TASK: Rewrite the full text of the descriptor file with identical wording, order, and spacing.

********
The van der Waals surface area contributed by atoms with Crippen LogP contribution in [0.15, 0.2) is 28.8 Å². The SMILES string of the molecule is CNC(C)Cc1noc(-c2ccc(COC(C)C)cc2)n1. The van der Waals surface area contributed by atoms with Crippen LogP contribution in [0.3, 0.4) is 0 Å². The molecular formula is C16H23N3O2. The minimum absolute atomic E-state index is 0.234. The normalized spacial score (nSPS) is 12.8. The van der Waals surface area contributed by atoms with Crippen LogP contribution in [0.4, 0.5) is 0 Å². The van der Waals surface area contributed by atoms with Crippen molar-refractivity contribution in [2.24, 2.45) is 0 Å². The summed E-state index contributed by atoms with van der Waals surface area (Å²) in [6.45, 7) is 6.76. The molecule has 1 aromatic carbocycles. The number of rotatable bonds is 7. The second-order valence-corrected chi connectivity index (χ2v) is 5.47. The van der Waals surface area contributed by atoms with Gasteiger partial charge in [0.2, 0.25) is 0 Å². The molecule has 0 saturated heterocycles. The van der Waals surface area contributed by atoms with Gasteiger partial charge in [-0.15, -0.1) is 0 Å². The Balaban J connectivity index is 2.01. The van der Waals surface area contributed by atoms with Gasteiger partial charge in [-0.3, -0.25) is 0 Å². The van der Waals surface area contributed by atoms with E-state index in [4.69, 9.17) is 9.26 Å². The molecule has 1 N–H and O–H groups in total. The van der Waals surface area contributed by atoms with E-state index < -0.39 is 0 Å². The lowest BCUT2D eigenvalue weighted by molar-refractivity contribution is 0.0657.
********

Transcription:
The van der Waals surface area contributed by atoms with Crippen LogP contribution in [0.15, 0.2) is 28.8 Å². The SMILES string of the molecule is CNC(C)Cc1noc(-c2ccc(COC(C)C)cc2)n1. The van der Waals surface area contributed by atoms with Crippen LogP contribution in [0.3, 0.4) is 0 Å². The molecular formula is C16H23N3O2. The minimum absolute atomic E-state index is 0.234. The normalized spacial score (nSPS) is 12.8. The van der Waals surface area contributed by atoms with Crippen LogP contribution in [0.4, 0.5) is 0 Å². The van der Waals surface area contributed by atoms with Crippen molar-refractivity contribution in [2.24, 2.45) is 0 Å². The summed E-state index contributed by atoms with van der Waals surface area (Å²) in [6.45, 7) is 6.76. The molecule has 1 aromatic carbocycles. The number of rotatable bonds is 7. The second-order valence-corrected chi connectivity index (χ2v) is 5.47. The van der Waals surface area contributed by atoms with Gasteiger partial charge in [0.2, 0.25) is 0 Å². The molecule has 0 saturated heterocycles. The van der Waals surface area contributed by atoms with Gasteiger partial charge in [-0.15, -0.1) is 0 Å². The Balaban J connectivity index is 2.01. The van der Waals surface area contributed by atoms with Gasteiger partial charge in [-0.3, -0.25) is 0 Å². The van der Waals surface area contributed by atoms with E-state index in [4.69, 9.17) is 9.26 Å². The molecule has 1 N–H and O–H groups in total. The van der Waals surface area contributed by atoms with E-state index < -0.39 is 0 Å². The lowest BCUT2D eigenvalue weighted by molar-refractivity contribution is 0.0657.